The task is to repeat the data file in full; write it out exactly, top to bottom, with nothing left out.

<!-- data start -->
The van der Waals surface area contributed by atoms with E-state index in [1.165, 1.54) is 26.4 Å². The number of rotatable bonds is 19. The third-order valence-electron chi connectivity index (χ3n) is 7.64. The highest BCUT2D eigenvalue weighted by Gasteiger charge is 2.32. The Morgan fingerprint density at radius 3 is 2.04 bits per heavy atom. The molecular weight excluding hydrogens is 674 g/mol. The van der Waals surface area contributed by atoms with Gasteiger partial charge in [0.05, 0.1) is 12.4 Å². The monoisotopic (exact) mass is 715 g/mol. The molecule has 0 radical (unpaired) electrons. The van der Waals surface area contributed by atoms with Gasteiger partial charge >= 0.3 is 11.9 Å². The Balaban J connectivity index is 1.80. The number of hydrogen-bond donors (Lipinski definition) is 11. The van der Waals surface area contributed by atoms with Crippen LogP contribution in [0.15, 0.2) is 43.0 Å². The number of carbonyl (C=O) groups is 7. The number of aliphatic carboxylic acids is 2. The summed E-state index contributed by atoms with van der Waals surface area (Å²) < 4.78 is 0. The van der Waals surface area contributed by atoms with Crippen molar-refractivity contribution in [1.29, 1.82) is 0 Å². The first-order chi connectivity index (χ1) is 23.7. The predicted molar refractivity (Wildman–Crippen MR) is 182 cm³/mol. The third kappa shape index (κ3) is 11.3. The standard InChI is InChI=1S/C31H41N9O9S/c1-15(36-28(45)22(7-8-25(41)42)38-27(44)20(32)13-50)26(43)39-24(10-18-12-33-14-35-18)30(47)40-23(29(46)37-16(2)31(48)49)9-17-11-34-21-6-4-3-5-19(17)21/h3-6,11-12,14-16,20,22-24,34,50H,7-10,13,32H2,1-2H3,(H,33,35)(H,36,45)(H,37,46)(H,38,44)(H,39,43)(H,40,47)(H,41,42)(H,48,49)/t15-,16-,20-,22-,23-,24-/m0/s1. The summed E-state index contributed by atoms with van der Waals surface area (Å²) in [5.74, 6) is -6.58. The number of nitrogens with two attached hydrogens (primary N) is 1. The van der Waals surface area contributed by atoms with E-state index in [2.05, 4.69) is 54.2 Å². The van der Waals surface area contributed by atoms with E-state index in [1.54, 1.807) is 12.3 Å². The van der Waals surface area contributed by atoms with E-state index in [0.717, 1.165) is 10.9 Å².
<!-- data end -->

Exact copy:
The van der Waals surface area contributed by atoms with E-state index in [1.165, 1.54) is 26.4 Å². The number of rotatable bonds is 19. The third-order valence-electron chi connectivity index (χ3n) is 7.64. The highest BCUT2D eigenvalue weighted by Gasteiger charge is 2.32. The Morgan fingerprint density at radius 3 is 2.04 bits per heavy atom. The molecular weight excluding hydrogens is 674 g/mol. The van der Waals surface area contributed by atoms with Gasteiger partial charge in [0.05, 0.1) is 12.4 Å². The monoisotopic (exact) mass is 715 g/mol. The molecule has 0 radical (unpaired) electrons. The van der Waals surface area contributed by atoms with Gasteiger partial charge >= 0.3 is 11.9 Å². The Balaban J connectivity index is 1.80. The number of hydrogen-bond donors (Lipinski definition) is 11. The van der Waals surface area contributed by atoms with Crippen LogP contribution in [0.15, 0.2) is 43.0 Å². The number of carbonyl (C=O) groups is 7. The number of aliphatic carboxylic acids is 2. The summed E-state index contributed by atoms with van der Waals surface area (Å²) < 4.78 is 0. The van der Waals surface area contributed by atoms with Crippen molar-refractivity contribution in [1.29, 1.82) is 0 Å². The first-order chi connectivity index (χ1) is 23.7. The predicted molar refractivity (Wildman–Crippen MR) is 182 cm³/mol. The third kappa shape index (κ3) is 11.3. The standard InChI is InChI=1S/C31H41N9O9S/c1-15(36-28(45)22(7-8-25(41)42)38-27(44)20(32)13-50)26(43)39-24(10-18-12-33-14-35-18)30(47)40-23(29(46)37-16(2)31(48)49)9-17-11-34-21-6-4-3-5-19(17)21/h3-6,11-12,14-16,20,22-24,34,50H,7-10,13,32H2,1-2H3,(H,33,35)(H,36,45)(H,37,46)(H,38,44)(H,39,43)(H,40,47)(H,41,42)(H,48,49)/t15-,16-,20-,22-,23-,24-/m0/s1. The summed E-state index contributed by atoms with van der Waals surface area (Å²) in [5.74, 6) is -6.58. The number of nitrogens with two attached hydrogens (primary N) is 1. The van der Waals surface area contributed by atoms with E-state index in [2.05, 4.69) is 54.2 Å². The van der Waals surface area contributed by atoms with E-state index in [1.54, 1.807) is 12.3 Å². The van der Waals surface area contributed by atoms with E-state index in [0.717, 1.165) is 10.9 Å².